difference between Martinique and Guadeloupe rum

Difference between Martinique and Guadeloupe rum

Rum is an alcoholic beverage produced in many regions of the world, but certain Caribbean islands particularly stand out for the quality of their production. Among these islands, Martinique and Guadeloupe are renowned for their exceptional rum. Although these two islands have a lot in common in terms of culture and language, there are striking differences between Martinique rum and Guadeloupe rum, both in terms of origin and production methods.

Origin of Martinique rum

The history of Martinique rum dates back to the 17th century, when French settlers introduced sugar cane to the island. Martinique quickly became a major producer of sugar and, by extension, rum. The Martinique rum industry is closely linked to the history of slavery, as African slaves were employed on sugar plantations.

Origin of Guadeloupe rum

Guadeloupe has a long tradition of rum production, which also dates back to the 17th century. Early French settlers also introduced sugar cane to the island, but Guadeloupe experienced periods of political disruption that affected the rum industry. Despite this, Guadeloupe is today a world-renowned rum producer.

Production methods in Martinique

In Martinique, rum is produced using traditional methods, which are regulated by an appellation d'origine contrôlée (AOC). The island's distilleries mainly use copper stills for distillation, which gives Martinique rum a rich and complex character. In addition, the fermentation of Martinique rum is carried out using wild yeasts, which gives it unique aromas.

Production methods in Guadeloupe

In Guadeloupe, rum is also produced using traditional methods, but it is not regulated by an AOC. The island's distilleries use a combination of copper stills and continuous distillation columns to produce their rum. These production methods give Guadeloupe rum a lighter and softer character than that of Martinique.

Cane varieties used in Martinique

In Martinique, distilleries mainly use two varieties of sugar cane to produce their rum: red cane and blue cane. Red cane gives Martinique rum floral and fruity aromas, while blue cane brings more herbaceous and earthy notes. These two varieties of sugar cane contribute to the complexity of Martinique rums.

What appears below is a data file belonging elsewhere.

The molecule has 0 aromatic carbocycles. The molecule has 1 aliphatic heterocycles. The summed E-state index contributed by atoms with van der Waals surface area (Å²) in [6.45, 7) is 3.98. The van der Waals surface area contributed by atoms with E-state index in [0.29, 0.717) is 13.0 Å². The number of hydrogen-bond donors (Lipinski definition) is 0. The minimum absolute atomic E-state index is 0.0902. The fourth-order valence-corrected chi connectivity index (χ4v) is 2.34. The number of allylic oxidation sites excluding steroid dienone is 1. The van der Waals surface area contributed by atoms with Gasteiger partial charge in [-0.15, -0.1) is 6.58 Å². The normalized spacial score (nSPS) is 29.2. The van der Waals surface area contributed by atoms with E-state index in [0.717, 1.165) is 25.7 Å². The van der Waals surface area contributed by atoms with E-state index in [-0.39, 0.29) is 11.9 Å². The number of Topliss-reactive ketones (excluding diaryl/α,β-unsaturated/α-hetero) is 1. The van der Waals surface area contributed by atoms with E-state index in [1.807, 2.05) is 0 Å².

Cane varieties used in Guadeloupe

In Guadeloupe, distilleries mainly use red cane, also called "B69", to produce their rum. This variety of cane gives Guadeloupe rum delicate and sweet aromas. Some distilleries also use local varieties, such as yellow cane and pink cane, to create unique rums.

Differences in the fermentation process

In Martinique, rum fermentation is carried out using wild yeasts naturally present on sugar cane. This prolonged fermentation process allows the aromas of Martinique rum to fully develop. In contrast, in Guadeloupe, distilleries generally use selected yeasts for fermentation, which results in a slightly different flavor profile.

Distillation of rum in Martinique

In Martinique, rum is generally distilled twice. The first distillation is done in a copper still, called a “chauffe”, which separates the volatile components of the sugar cane. The second distillation is done in a column still, called "rectification", which refines and purifies the rum. This complex distillation process gives Martinique rum its richness and depth.

Distillation of rum in Guadeloupe

In Guadeloupe, rum is distilled using two main methods: multi-plate column distillation and copper still distillation. Some distilleries use one or the other method exclusively, while others use a combination of both. This diversity of distillation methods gives Guadeloupe rums a wide variety of aromatic profiles.

Aging of Martinique rum

The aging of Martinique rum is a process regulated by the AOC. Rum is aged in oak barrels for at least three years, and some rums are aged well beyond this time. During aging, Martinique rum develops complex aromas of dried fruit, vanilla and wood, as well as a velvety texture.

Aging of Guadeloupe rum

In Guadeloupe, the aging of rum is also an important process, although less regulated. Distilleries use a variety of French and American oak barrels to age their rum. Aging time varies depending on the desired flavor profile, ranging from a few years to several decades. Aged Guadeloupe rums often have aromas of caramel, chocolate and spices.

Distinctive taste characteristics

In summary, Martinique rum stands out for its rich and complex character, with floral, fruity and herbaceous aromas. On the other hand, Guadeloupe rum has a lighter and smoother taste, with delicate and sweet aromas. Differences in production methods, sugar cane varieties used, fermentation process, distillation and aging contribute to these distinctive taste characteristics, making Martinique Rum and Guadeloupe Rum unique and loved around the world. .

Scroll to Top